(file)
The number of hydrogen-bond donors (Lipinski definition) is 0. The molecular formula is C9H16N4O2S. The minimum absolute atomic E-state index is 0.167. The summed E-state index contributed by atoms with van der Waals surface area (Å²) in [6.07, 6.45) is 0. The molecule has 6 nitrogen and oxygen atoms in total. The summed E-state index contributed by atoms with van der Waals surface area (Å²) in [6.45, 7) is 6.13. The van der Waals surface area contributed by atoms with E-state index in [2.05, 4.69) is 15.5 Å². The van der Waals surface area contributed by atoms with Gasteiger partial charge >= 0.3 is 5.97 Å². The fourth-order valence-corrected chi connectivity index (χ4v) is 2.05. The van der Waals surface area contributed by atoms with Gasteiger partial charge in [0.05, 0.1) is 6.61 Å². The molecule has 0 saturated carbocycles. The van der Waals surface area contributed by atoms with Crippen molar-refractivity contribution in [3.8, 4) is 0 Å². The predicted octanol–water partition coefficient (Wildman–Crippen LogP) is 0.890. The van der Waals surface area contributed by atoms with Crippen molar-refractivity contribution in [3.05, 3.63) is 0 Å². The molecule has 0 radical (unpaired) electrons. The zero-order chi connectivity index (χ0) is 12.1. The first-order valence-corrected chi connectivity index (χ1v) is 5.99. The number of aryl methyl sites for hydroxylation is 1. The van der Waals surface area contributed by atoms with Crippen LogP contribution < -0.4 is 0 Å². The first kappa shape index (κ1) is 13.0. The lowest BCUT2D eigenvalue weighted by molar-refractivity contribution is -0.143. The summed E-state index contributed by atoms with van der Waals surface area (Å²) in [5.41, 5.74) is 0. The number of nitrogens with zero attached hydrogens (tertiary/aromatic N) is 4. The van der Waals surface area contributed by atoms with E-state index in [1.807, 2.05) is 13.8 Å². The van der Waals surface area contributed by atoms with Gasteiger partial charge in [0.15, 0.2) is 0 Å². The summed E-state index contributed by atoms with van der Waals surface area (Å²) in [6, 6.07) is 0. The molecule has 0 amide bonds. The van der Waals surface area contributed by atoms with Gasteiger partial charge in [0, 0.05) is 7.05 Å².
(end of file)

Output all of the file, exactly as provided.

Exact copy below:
The number of hydrogen-bond donors (Lipinski definition) is 0. The molecular formula is C9H16N4O2S. The minimum absolute atomic E-state index is 0.167. The summed E-state index contributed by atoms with van der Waals surface area (Å²) in [6.07, 6.45) is 0. The molecule has 6 nitrogen and oxygen atoms in total. The summed E-state index contributed by atoms with van der Waals surface area (Å²) in [6.45, 7) is 6.13. The van der Waals surface area contributed by atoms with E-state index in [2.05, 4.69) is 15.5 Å². The van der Waals surface area contributed by atoms with Gasteiger partial charge >= 0.3 is 5.97 Å². The fourth-order valence-corrected chi connectivity index (χ4v) is 2.05. The van der Waals surface area contributed by atoms with Gasteiger partial charge in [0.05, 0.1) is 6.61 Å². The molecule has 0 saturated carbocycles. The van der Waals surface area contributed by atoms with Crippen molar-refractivity contribution in [3.8, 4) is 0 Å². The predicted octanol–water partition coefficient (Wildman–Crippen LogP) is 0.890. The van der Waals surface area contributed by atoms with Crippen molar-refractivity contribution in [3.05, 3.63) is 0 Å². The molecule has 0 radical (unpaired) electrons. The zero-order chi connectivity index (χ0) is 12.1. The first-order valence-corrected chi connectivity index (χ1v) is 5.99. The number of aryl methyl sites for hydroxylation is 1. The van der Waals surface area contributed by atoms with Crippen LogP contribution < -0.4 is 0 Å². The first kappa shape index (κ1) is 13.0. The lowest BCUT2D eigenvalue weighted by molar-refractivity contribution is -0.143. The summed E-state index contributed by atoms with van der Waals surface area (Å²) in [5.41, 5.74) is 0. The number of nitrogens with zero attached hydrogens (tertiary/aromatic N) is 4. The van der Waals surface area contributed by atoms with E-state index in [1.807, 2.05) is 13.8 Å². The van der Waals surface area contributed by atoms with Gasteiger partial charge in [0.15, 0.2) is 0 Å². The summed E-state index contributed by atoms with van der Waals surface area (Å²) in [6, 6.07) is 0. The molecule has 0 amide bonds. The van der Waals surface area contributed by atoms with Gasteiger partial charge in [0, 0.05) is 7.05 Å².